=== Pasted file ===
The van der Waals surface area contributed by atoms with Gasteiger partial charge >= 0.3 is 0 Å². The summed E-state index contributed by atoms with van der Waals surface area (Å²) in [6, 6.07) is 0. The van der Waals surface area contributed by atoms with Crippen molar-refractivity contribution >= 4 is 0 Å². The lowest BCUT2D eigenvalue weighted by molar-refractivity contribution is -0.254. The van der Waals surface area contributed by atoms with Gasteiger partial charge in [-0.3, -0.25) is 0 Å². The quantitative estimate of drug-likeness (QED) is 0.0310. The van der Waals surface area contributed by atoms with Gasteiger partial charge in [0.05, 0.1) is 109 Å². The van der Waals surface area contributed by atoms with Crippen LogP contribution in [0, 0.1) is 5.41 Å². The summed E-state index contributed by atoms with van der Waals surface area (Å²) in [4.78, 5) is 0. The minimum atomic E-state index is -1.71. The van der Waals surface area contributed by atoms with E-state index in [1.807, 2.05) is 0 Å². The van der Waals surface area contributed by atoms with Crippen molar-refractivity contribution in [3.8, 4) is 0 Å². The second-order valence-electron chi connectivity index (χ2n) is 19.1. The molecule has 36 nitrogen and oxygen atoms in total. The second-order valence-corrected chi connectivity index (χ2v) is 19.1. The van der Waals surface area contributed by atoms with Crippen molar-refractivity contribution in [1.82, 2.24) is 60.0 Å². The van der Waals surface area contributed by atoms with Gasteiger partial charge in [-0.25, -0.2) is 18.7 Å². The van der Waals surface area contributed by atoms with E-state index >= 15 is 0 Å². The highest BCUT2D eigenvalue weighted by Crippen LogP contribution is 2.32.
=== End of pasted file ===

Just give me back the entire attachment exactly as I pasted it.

The van der Waals surface area contributed by atoms with Gasteiger partial charge >= 0.3 is 0 Å². The summed E-state index contributed by atoms with van der Waals surface area (Å²) in [6, 6.07) is 0. The van der Waals surface area contributed by atoms with Crippen molar-refractivity contribution >= 4 is 0 Å². The lowest BCUT2D eigenvalue weighted by molar-refractivity contribution is -0.254. The van der Waals surface area contributed by atoms with Gasteiger partial charge in [-0.3, -0.25) is 0 Å². The quantitative estimate of drug-likeness (QED) is 0.0310. The van der Waals surface area contributed by atoms with Gasteiger partial charge in [0.05, 0.1) is 109 Å². The van der Waals surface area contributed by atoms with Crippen LogP contribution in [0, 0.1) is 5.41 Å². The summed E-state index contributed by atoms with van der Waals surface area (Å²) in [4.78, 5) is 0. The minimum atomic E-state index is -1.71. The van der Waals surface area contributed by atoms with E-state index in [1.807, 2.05) is 0 Å². The van der Waals surface area contributed by atoms with Crippen molar-refractivity contribution in [3.8, 4) is 0 Å². The second-order valence-electron chi connectivity index (χ2n) is 19.1. The molecule has 36 nitrogen and oxygen atoms in total. The second-order valence-corrected chi connectivity index (χ2v) is 19.1. The van der Waals surface area contributed by atoms with Crippen molar-refractivity contribution in [1.82, 2.24) is 60.0 Å². The van der Waals surface area contributed by atoms with Gasteiger partial charge in [-0.25, -0.2) is 18.7 Å². The van der Waals surface area contributed by atoms with E-state index >= 15 is 0 Å². The highest BCUT2D eigenvalue weighted by Crippen LogP contribution is 2.32.